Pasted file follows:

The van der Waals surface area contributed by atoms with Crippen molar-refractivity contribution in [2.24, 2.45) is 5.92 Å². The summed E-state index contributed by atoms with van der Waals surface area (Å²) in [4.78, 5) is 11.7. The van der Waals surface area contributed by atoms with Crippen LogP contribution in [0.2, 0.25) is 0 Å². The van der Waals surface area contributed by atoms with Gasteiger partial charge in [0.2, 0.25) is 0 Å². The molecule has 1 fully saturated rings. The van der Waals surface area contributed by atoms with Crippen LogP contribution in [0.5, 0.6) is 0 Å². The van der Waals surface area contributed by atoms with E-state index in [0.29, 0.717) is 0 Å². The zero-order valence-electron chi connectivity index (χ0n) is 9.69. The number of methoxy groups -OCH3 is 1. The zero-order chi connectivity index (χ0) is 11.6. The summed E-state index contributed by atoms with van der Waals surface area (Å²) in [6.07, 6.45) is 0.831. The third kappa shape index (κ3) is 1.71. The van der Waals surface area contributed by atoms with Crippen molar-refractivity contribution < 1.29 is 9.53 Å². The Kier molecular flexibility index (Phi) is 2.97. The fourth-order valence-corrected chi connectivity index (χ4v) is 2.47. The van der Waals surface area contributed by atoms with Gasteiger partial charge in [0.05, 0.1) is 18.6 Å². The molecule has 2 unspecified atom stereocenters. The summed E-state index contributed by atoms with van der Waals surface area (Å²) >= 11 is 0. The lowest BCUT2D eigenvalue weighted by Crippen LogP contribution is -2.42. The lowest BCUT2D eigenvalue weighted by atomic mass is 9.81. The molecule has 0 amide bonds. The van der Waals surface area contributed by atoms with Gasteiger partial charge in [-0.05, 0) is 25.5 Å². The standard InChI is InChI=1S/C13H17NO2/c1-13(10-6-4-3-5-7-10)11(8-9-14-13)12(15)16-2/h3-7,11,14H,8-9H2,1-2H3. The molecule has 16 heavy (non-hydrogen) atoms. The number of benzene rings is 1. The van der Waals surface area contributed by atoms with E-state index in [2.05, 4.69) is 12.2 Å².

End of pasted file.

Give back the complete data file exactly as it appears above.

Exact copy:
The van der Waals surface area contributed by atoms with Crippen molar-refractivity contribution in [2.24, 2.45) is 5.92 Å². The summed E-state index contributed by atoms with van der Waals surface area (Å²) in [4.78, 5) is 11.7. The van der Waals surface area contributed by atoms with Crippen LogP contribution in [0.2, 0.25) is 0 Å². The van der Waals surface area contributed by atoms with Gasteiger partial charge in [0.2, 0.25) is 0 Å². The molecule has 1 fully saturated rings. The van der Waals surface area contributed by atoms with Crippen LogP contribution in [0.5, 0.6) is 0 Å². The van der Waals surface area contributed by atoms with E-state index in [0.29, 0.717) is 0 Å². The zero-order valence-electron chi connectivity index (χ0n) is 9.69. The number of methoxy groups -OCH3 is 1. The zero-order chi connectivity index (χ0) is 11.6. The summed E-state index contributed by atoms with van der Waals surface area (Å²) in [6.07, 6.45) is 0.831. The third kappa shape index (κ3) is 1.71. The van der Waals surface area contributed by atoms with Crippen molar-refractivity contribution < 1.29 is 9.53 Å². The Kier molecular flexibility index (Phi) is 2.97. The fourth-order valence-corrected chi connectivity index (χ4v) is 2.47. The van der Waals surface area contributed by atoms with Gasteiger partial charge in [0.05, 0.1) is 18.6 Å². The molecule has 2 unspecified atom stereocenters. The summed E-state index contributed by atoms with van der Waals surface area (Å²) >= 11 is 0. The lowest BCUT2D eigenvalue weighted by Crippen LogP contribution is -2.42. The lowest BCUT2D eigenvalue weighted by atomic mass is 9.81. The molecule has 0 amide bonds. The van der Waals surface area contributed by atoms with Gasteiger partial charge in [-0.05, 0) is 25.5 Å². The standard InChI is InChI=1S/C13H17NO2/c1-13(10-6-4-3-5-7-10)11(8-9-14-13)12(15)16-2/h3-7,11,14H,8-9H2,1-2H3. The molecule has 16 heavy (non-hydrogen) atoms. The number of benzene rings is 1. The van der Waals surface area contributed by atoms with E-state index in [2.05, 4.69) is 12.2 Å².